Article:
Homeless This Christmas – a Housing Market in Total Diasarray

 

Since Mrs Thatcher set out on her crusade to increase home ownership in Britain the percentage of the population who own their own home has fallen to its lowest level for 29 years. The young have been hit particularly hard by changes in the housing market. ONS housing survey data shows that 67% of those aged 25-34 were homeowners in 1991, by 2014 the figure had dropped to  just 36%. Meanwhile the number of social homes has fallen by approximately 26%. The combination of all these factors has precipitated the housing crisis that the nation faces today. The showcase of the failed Thatcherite experiment with neoliberalism is the unprecedented levels of homelessness throughout Britain this Christmas.

Prime Minister Theresa May this week reiterated the miserly view of the ‘nasty party’ that hard-working taxpayers are reluctant to pay for social services, failing to mention that those who have the most pay the lowest percentage of tax, shouldering the least of the burden of caring for the most disadvantaged amongst us. ‘Tough love’ is the solution she proposes, withdrawing benefits as an incentive to work harder and earn more money.

For many households, however, even those with jobs working all the hours they possibly can, housing has become totally unaffordable. This was the subject of a recent inquiry by the Government’s own Communities and Local Government Committee. Buy-to-let schemes, offering substantial tax breaks to landlords, were designed to stimulate the supply of affordable housing in the private rental market. As it turned out there was steep price inflation in the private rental sector as the supply of social housing fell. In a Seller’s market landlords can pick and choose their tenants. Many will only offer a short-term lease, while 82% say they won’t rent to housing-benefit tenants.

The government’s response has been little more than the announcement of a ban on charging new tenants upfront letting fees, something that The Labour Party has long been calling for. Letting fees impose heavy costs on tenants each time they are forced to move, deterring them from asserting their rights. The ban, however, will do little to tackle the broader issues in the housing market.

At one extreme, ‘homelessness’ takes the form of sleeping rough. Homeless Link  summarises figures released by the Department for Communities and Local Government earlier this year to show that rough sleeping has increased by 30% in the last year and has more than doubled since 2010. All regions of the UK show an increase in the numbers sleeping rough. London has the largest share of the total, 26%, and a further 23% of the total are located in the South East of England. Tent cities in major cities across the nation have raised the level of public awareness of the problem, but the government doing little to help.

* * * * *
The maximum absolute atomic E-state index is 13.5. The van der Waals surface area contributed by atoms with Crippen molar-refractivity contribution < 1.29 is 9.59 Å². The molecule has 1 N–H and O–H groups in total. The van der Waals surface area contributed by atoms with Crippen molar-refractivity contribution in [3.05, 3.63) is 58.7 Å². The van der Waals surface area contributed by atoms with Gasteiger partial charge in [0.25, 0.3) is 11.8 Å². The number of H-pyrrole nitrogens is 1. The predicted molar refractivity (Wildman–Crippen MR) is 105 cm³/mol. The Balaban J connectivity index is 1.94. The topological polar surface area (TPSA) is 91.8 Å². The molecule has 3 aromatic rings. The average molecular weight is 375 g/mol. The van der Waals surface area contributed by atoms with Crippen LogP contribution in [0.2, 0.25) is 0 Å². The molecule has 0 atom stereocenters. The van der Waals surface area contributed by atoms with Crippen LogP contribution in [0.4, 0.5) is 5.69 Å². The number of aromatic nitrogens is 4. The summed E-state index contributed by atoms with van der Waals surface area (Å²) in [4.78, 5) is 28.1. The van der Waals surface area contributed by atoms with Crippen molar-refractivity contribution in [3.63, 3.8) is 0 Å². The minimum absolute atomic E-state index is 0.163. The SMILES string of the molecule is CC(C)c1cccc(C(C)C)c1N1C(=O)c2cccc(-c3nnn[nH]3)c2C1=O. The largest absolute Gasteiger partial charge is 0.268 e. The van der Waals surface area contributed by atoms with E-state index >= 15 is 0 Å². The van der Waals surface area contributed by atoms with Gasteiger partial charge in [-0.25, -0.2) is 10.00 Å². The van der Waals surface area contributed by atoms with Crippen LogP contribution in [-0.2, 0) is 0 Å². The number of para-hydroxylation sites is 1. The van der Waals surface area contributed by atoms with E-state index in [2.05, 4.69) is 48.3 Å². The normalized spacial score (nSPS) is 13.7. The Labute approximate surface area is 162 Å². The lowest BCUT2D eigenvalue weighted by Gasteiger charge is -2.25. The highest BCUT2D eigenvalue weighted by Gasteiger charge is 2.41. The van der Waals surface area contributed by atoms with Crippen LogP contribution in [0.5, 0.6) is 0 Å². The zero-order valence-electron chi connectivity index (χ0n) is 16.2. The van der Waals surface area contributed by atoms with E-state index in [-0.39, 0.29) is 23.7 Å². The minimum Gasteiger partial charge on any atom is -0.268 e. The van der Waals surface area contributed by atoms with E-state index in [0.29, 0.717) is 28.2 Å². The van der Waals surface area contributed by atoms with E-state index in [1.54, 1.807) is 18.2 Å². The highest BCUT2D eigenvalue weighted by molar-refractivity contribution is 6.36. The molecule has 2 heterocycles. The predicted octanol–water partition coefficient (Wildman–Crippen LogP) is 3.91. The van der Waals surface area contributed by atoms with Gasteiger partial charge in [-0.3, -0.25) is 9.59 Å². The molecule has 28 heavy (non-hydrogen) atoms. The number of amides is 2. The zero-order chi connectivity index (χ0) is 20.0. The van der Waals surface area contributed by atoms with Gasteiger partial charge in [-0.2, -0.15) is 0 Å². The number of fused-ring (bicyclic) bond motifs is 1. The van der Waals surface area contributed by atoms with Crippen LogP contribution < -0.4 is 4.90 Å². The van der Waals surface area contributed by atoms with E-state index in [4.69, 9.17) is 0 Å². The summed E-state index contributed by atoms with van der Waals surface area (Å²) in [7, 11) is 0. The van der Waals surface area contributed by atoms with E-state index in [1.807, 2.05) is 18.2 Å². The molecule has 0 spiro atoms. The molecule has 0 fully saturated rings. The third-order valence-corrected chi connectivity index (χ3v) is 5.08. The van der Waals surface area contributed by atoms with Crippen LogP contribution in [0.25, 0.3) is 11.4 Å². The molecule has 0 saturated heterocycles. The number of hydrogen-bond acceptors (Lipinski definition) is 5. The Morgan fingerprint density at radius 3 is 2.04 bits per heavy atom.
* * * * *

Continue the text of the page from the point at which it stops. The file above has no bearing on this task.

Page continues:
Local Authorities face huge a increase in the cost of dealing with the housing crisis. Eight London councils reportedly moved people into accommodation as far away as the Midlands and the North of England. Ken Loach’s moving film I, Daniel Blake dramatizes the issue, depicting a single mother of two moved away from friends and family into accommodation in Glasgow. Selling off Local Authority capital assets and then having to deal with higher running costs is not good economics. The government’s privatisation strategy is simply not cost effective.

Hidden or ‘invisible’ homelessness is at least as large a problem as recorded homelessness. A large number seeking help are turned away by Local Authorities for not meeting the ‘priority cases’ criteria. They tend to be singles without children. Singles may stay in ‘concealed housing’, in hostels, in squats, on floors, in shared rooms, or with friends and families.

Those sleeping rough are more likely to suffer from mental illness than the population in general, more likely to be victims of violence and much more likely to die young. The NHS reported that the life expectancy of people sleeping rough is thirty years less than the average life expectancy for the population as a whole. The human cost is very real.

The plan to increase home ownership has failed. The plan to reduce social housing and to rely instead on the private rental sector has also failed. The housing market is in total disarray. Homelessness is rising. Wages are not. Escalating rents alongside, at best, stagnant take home pay, has resulted for so many in conditions of poverty, including child poverty, in one of the richest nations of the world. This is a national disgrace. Theresa May’s so-called ‘Just About Managing’ (the JAMs) are not just about managing, they are slipping into the abyss. There is no affordable room at the Inn, or anywhere else for that matter, for far too many this Christmas.

 

One thought on “Homeless This Christmas – a Housing Market in Total Diasarray

  1. thoughtpolicecom says:

    You’re very right! Homelessness in Leeds, where I am, is so ridiculous to see, its everywhere in the main commercial areas with people begging and sleeping rough in the same places every day. The councils seem more concerned with stopping homeless people sleep on benches by placing bars between seats than helping to house them.

    Like

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